Video Ukrainian Authorities Struggle to Secure a Divided Mariupol

Since last month's cease-fire went into effect, shelling around the port city of Mariupol has decreased, but it is thought pro-Russian separatists remain poised to attack. For the city’s authorities, a major challenge is gaining the trust of residents, while at the same time rooting out informants who are passing sensitive information to the rebels. Patrick Wells reports for VOA.
Video

Video Volunteer Gauge-Watchers Help Fine-Tune Weather Science

An observation system called CoCoRaHS is working to improve weather science, thanks to thousands of volunteers across the country who measure precipitation in their own backyards, then share their data through the Internet. VOA's Shelley Schlender reports.
Video

Video NASA Spacecraft Approaches a Dwarf Planet

NASA’s Dawn spacecraft will make history on Friday, March 6, when it becomes the first man-made object to orbit a dwarf planet named Ceres. It is located in the asteroid belt between Mars and Jupiter, almost 500 million kilometers from Earth. Among other objectives, Dawn will try to examine two mysterious bright white spots detected on the planet’s surface. VOA’s George Putic has more.
Video

Video Young Muslims Radicalized Online

Young Muslims are being radicalized ‘in their bedrooms’ through direct contact with Islamic State or ISIL fighters via the Internet, according to terror experts. There are growing concerns that authorities and Internet providers are not doing enough to counter online extremism - which analysts say is spread by a prolific network of online supporters around the world. Henry Ridgwell reports from London.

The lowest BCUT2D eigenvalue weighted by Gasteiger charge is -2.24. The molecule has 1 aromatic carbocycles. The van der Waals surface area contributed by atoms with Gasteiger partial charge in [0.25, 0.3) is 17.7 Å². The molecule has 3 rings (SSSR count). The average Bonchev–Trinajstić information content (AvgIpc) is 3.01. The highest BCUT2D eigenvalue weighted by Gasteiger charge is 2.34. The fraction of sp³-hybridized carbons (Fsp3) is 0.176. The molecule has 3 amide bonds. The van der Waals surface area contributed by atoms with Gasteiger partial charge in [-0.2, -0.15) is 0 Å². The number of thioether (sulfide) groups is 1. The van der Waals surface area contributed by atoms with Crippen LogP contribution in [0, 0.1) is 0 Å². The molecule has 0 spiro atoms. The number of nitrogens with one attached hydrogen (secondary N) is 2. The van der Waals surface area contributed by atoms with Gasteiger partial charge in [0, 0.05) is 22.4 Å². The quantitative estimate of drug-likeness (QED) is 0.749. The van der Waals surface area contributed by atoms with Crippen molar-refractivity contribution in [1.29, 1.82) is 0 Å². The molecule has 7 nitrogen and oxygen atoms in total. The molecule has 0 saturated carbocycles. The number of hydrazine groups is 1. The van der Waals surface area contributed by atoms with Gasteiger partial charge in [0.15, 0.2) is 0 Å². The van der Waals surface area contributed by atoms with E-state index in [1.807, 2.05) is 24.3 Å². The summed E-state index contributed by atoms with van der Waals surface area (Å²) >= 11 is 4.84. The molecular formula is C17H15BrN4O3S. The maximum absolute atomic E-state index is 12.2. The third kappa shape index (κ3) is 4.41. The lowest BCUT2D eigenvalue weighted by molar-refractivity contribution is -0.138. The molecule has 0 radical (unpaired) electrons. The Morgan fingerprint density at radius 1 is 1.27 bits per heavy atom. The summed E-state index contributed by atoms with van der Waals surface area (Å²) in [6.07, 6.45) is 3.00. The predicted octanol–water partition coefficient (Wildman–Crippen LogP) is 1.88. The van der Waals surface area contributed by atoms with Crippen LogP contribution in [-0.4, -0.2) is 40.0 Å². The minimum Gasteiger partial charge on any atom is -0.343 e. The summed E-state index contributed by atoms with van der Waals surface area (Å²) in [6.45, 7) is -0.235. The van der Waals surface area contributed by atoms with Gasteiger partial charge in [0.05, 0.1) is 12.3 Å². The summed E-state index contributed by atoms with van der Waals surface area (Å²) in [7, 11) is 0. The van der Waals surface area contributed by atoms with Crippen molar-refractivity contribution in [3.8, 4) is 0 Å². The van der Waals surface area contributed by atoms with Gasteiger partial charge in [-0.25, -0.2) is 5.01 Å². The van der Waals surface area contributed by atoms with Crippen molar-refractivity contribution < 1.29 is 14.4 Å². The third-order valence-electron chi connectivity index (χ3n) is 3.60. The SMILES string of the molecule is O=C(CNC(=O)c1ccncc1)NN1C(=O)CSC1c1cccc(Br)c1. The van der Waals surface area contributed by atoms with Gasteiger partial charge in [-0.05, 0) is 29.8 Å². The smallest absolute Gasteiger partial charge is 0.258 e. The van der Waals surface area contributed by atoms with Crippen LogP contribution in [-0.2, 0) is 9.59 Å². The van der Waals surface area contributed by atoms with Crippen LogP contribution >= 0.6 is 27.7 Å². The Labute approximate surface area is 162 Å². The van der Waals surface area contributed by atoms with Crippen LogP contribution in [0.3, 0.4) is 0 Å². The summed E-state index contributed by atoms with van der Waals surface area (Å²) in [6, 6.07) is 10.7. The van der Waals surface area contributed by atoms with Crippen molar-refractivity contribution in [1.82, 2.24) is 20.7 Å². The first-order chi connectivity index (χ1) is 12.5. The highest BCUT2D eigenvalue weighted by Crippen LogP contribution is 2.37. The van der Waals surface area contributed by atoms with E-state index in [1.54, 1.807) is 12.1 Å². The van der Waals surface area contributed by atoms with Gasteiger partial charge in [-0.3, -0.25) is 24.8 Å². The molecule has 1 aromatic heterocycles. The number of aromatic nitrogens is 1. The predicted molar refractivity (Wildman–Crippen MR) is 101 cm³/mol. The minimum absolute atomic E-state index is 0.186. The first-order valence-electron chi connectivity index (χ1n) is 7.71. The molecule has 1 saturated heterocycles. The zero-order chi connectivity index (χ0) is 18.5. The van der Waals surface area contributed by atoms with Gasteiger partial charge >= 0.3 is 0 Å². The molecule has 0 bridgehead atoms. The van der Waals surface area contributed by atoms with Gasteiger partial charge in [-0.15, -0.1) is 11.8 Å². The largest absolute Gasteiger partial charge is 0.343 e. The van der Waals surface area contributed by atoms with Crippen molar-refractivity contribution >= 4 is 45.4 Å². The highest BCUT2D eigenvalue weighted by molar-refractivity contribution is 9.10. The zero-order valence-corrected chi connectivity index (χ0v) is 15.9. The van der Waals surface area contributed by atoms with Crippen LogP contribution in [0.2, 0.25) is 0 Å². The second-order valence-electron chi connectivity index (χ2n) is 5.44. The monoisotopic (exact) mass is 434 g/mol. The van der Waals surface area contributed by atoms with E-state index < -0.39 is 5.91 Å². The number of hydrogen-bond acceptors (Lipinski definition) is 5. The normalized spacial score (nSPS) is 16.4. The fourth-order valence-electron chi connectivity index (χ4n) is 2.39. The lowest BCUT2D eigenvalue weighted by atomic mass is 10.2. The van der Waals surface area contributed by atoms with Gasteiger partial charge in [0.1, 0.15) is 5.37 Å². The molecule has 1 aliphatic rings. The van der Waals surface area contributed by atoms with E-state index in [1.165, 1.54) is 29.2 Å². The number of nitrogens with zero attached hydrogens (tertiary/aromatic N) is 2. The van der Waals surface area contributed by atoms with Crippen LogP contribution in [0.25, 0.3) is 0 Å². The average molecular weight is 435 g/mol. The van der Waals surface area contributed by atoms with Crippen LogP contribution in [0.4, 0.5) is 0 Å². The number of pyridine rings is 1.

Video

Video African Americans Recall 1960s Fight For Voting Rights

U.S. President Barack Obama and thousands of people will gather in the small southern U.S. city of Selma, Alabama, Saturday, March 7 to commemorate the 50th anniversary of a historic voting rights march that became known as “Bloody Sunday." VOA’s Chris Simkins traveled to Alabama and introduces us to some of the foot soldiers of the voting rights struggles of the 1960s.
Video

Video Positive Messaging Transforms Ethiopia's Image

Ethiopia was once known for famine and droughts. Now, headlines more often point to its fast-growing economy and its emergence as a regional peacemaker. How has Addis Ababa changed the narrative? VOA's Marthe van der Wolf reports.
Video

Video Cyber War Rages Between Iran, US

A newly published report indicates Iran and the United States have increased their cyber attacks on each other, even as their top diplomats are working toward an agreement to guarantee Iran does not develop a nuclear weapon and to free Iran from international sanctions. The development is part of a growing global trend. VOA’s Al Pessin reports from London.
Video

Video Answers Elude Families of MH370 Passengers

For the families on board Malaysia Airlines flight MH370, an airline official’s statement nearly one year ago that the plane had lost contact with air traffic control at 2:40 AM is the only thing that remains confirmed. William Ide reports.

All About America

Circumventing Censorship

An Internet Primer for Healthy Web Habits

As surveillance and censoring technologies advance, so, too, do new tools for your computer or mobile device that help protect your privacy and break through Internet censorship.
More